Advice to a Junior Developer

I learned the value of hard work by working hard. Margaret Mead

This is the first post in a series where the Capgemini Microsoft team will offer advice to junior developers they wish they had been given when they first started. I joined Capgemini in 2015 as a higher apprentice and will finish my Software Engineering degree next year.

I have been on five projects since joining Capgemini, and have almost always been the most junior person on the team, which has given me a wealth of experience in knowing what has both helped and hindered me.

As there is no singular, concrete definition of what a junior developer is, and when and how they graduate from this “junior” status, it is hard to tell who my target audience is. With this in mind, I have tried to keep my advice broad enough to be useful regardless of the reader’s perceived juniority. This is less “Advice to Junior Developers” and more “Things I Wish I Hadn’t Had to Work Out Myself”.

1. Become a professional in an area through getting as much experience as possible and certifications if available. This can be part of the criteria for certain pay grades, so it’s good to start early and find something you’re OK with working with frequently and hopefully enjoy.

2. The feeling of joining a new project and initially having no idea what’s going on is normal. Anyone who is put in a position of joining an already in progress project in a technology they don’t have much experience with will feel like that. It’s a good way to learn about a completely new area that you might not otherwise have found.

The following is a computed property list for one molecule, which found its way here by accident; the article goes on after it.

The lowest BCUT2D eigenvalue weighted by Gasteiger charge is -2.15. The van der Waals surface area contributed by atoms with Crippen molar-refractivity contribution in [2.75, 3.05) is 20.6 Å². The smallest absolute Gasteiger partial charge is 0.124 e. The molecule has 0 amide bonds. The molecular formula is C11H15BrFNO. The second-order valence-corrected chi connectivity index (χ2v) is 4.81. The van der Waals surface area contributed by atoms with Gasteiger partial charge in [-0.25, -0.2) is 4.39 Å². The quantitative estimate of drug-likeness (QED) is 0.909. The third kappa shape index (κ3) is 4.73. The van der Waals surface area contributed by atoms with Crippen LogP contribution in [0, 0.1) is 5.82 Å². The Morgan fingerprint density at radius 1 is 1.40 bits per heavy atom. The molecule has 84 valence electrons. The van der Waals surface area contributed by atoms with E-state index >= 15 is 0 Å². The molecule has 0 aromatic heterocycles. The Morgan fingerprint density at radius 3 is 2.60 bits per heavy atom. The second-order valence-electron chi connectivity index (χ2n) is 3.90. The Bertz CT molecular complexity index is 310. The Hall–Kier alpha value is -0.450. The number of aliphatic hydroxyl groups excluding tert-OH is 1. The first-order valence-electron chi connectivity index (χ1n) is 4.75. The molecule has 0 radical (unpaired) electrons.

3. There will be more senior colleagues who do not understand that “junior” is not synonymous with “bad”. Bear with these people, they are trying to help and do not mean to be condescending, and as you gain experience and reputation in a team, you will be able to prove them wrong. Don’t beat yourself up over how other people rank you.

4. There will be projects where you just don’t get on with a member of the team, as in every other aspect of life. You don’t have to become best friends with everyone you work with, just keep it professional — working with people you disagree with is something you have to put up with in any industry. Just remember you won’t be stuck with them forever.

5. Try not to get continuously pigeonholed into a role you really don’t like. Make it clear what you want to do and roles you really wouldn’t enjoy. You may not always be able to work in your dream role, and it’s important to at least try at roles you’re given that you didn’t initially want. Communicating about where you want to take your career will avoid you accidentally becoming an expert in a discipline you don’t enjoy.

6. Find someone with experience you feel like you can ask all your ‘stupid’ questions. As much as you’re told that there are no stupid questions, it’s hard not to feel like there are a lot of things you should inherently just ‘know’, even though nobody has told you. It’s better to ask the questions than just pretend you know what’s going on without ever really understanding something. Having a designated person you feel comfortable talking to who won’t judge you for the questions you’re asking is incredibly helpful. If you aren’t given a mentor automatically, there’s nothing wrong with finding your own by asking someone in your team.